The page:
Gehry’s Signature on Toronto
April 2007When Frank Gehry designs a building, heads turn. No matter where, or how big or small his commissions are, his work attracts international attention.
One of the Toronto-born architect’s latest projects making headlines is the $254 million (Cdn.) makeover under way at the Art Gallery of Ontario, Toronto’s flagship art museum. To dramatically change the outward appearance of the AGO and add 45 percent more exhibit space, the fanciful renovation will certainly make a bold statement when it is completed next year. It features a 425-foot-long glass and wood façade rising 70 feet, a 140-foot-tall tower adorned in titanium panels and a striking stainless steel "egg-shaped” Gehry-esque staircase.
Flynn Canada Ltd. is the contractor for the metal portions of the exterior wall system. At $6.5 million and 40,000 square feet, it is not a big job for the contractor, but it is an unusual one. The wall system on the 140-foot South Tower, for example, consists of custom-made S-lock titanium panels. Flynn’s Greg Stewart says it might be the first use of titanium panels on a high-profile building in North America; Gehry used titanium for Museo Guggenheim Bilbao in Spain.
Corrosion-resistant, strong and durable, titanium has the characteristics of a long-lasting cladding. But so does zinc and stainless steel—two alternatives Gehry didn’t want.
What is different about titanium is that it can be colorized, points out Mike Mahoney, senior project manager of the AGO. Through a chemical process, its natural "pewter-like hue,” can be changed. The panels at the AGO will be metallic blue.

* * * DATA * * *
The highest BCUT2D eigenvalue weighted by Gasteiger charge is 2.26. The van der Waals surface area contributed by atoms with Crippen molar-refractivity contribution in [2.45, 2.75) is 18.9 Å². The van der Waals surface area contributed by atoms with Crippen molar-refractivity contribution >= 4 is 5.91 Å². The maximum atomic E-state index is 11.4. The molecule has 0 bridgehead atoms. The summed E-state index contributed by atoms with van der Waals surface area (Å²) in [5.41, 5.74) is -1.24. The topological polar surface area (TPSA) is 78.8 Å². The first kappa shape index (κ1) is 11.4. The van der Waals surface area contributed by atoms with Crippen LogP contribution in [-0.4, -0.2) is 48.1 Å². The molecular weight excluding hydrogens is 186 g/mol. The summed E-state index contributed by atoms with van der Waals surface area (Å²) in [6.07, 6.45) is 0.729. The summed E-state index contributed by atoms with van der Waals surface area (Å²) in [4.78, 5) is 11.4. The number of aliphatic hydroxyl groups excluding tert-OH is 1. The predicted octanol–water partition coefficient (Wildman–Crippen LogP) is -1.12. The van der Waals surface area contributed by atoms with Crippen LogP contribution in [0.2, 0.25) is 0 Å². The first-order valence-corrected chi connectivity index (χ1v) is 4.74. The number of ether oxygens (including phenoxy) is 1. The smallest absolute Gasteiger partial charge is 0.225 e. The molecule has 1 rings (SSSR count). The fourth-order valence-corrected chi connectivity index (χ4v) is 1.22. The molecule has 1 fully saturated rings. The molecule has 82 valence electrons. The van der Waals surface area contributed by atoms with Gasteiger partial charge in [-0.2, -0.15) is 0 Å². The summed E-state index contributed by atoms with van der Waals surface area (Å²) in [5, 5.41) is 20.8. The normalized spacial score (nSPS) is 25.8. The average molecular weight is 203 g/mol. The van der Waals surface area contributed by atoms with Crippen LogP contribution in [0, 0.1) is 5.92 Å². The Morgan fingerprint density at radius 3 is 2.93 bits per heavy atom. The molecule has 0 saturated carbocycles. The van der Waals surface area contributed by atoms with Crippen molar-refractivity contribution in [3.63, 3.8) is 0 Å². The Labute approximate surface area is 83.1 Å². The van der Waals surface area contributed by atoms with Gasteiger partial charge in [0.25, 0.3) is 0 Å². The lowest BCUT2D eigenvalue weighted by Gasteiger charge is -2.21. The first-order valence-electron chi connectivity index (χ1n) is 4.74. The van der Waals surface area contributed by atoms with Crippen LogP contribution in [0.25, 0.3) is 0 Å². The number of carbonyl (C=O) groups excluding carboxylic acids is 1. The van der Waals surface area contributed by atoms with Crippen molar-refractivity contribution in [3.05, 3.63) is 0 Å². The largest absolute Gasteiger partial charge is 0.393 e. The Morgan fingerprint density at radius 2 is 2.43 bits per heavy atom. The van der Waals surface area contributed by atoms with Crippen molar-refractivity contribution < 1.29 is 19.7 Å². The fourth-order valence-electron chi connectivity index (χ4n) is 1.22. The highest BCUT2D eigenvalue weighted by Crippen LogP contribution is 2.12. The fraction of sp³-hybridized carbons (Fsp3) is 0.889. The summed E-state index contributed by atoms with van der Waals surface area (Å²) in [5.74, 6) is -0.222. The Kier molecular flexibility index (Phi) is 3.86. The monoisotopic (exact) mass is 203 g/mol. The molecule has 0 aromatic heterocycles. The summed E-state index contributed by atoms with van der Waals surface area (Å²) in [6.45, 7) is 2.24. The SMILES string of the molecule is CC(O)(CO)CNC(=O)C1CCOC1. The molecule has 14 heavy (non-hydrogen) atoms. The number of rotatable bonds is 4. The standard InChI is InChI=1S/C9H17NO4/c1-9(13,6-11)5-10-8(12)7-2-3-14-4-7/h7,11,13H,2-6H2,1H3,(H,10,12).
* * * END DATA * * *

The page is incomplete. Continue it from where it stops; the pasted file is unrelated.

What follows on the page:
The titanium wall system for the South Tower will be 3.5-inches thick. The zed bars (Z-bars) will be installed vertically, rather than horizontally, because of the size of the titanium panels—24 inches by 46 inches. Horizontal insulation straps will run between the zed bars at 24-inch centers. Covering the zed bars and insulation will be a 14-gauge aluminum backup sheet with a half-inch air space that gives the titanium space to breathe. Densglas and Blue Skin will be attached to the wall’s framing system.
Flynn’s Stewart says the installation process is a "white glove operation” because the natural oils on hands can "react” with the metal, resulting in indelible marks.
Jack Stelpstra, construction manager, EllisDon Construction, the project’s builder, says Gehry’s penchant for detail makes for a big challenge. The titanium panels incorporate an earthquake pattern that feature stepped vertical lines. It is a "very precise process” to install the infrastructure behind the titanium panels perfectly so the pattern is properly featured.
One of Flynn’s jobs calls for the fabrication and installation of a grand "egg-shaped” staircase made of stainless steel panels. No two panels are alike. Flynn will use CATIA, 3D modeling software, and AutoCAD to first create the shape of the stairway and then it will "flatten out” the shapes on the computer program to arrive at the precise dimensions of the panels required to make the curves.
Converting such a drawing to reality is no small feat. One issue is whether the calculations produced by the computer are practical and workable in the field. "Can traditional fastening methods work, and can standard fabricating equipment produce these unique shapes?” Stewart adds.
The interior look of the AGO will also change dramatically under Gehry’s tutelage. The prime drywall contractor, Cesaroni Contracting Inc., has had its work cut out for it. One of the wall systems specified is an acoustical plaster ceiling that uses Baswaphon, a proprietary emulsion of mineral particles that form a micro-porous membrane for noise reduction.
The AGO is not your everyday building challenge, but no one ever expects a Gehry design to be straightforward.
About the Author
Don Procter is free-lance writer in Ontario, Canada.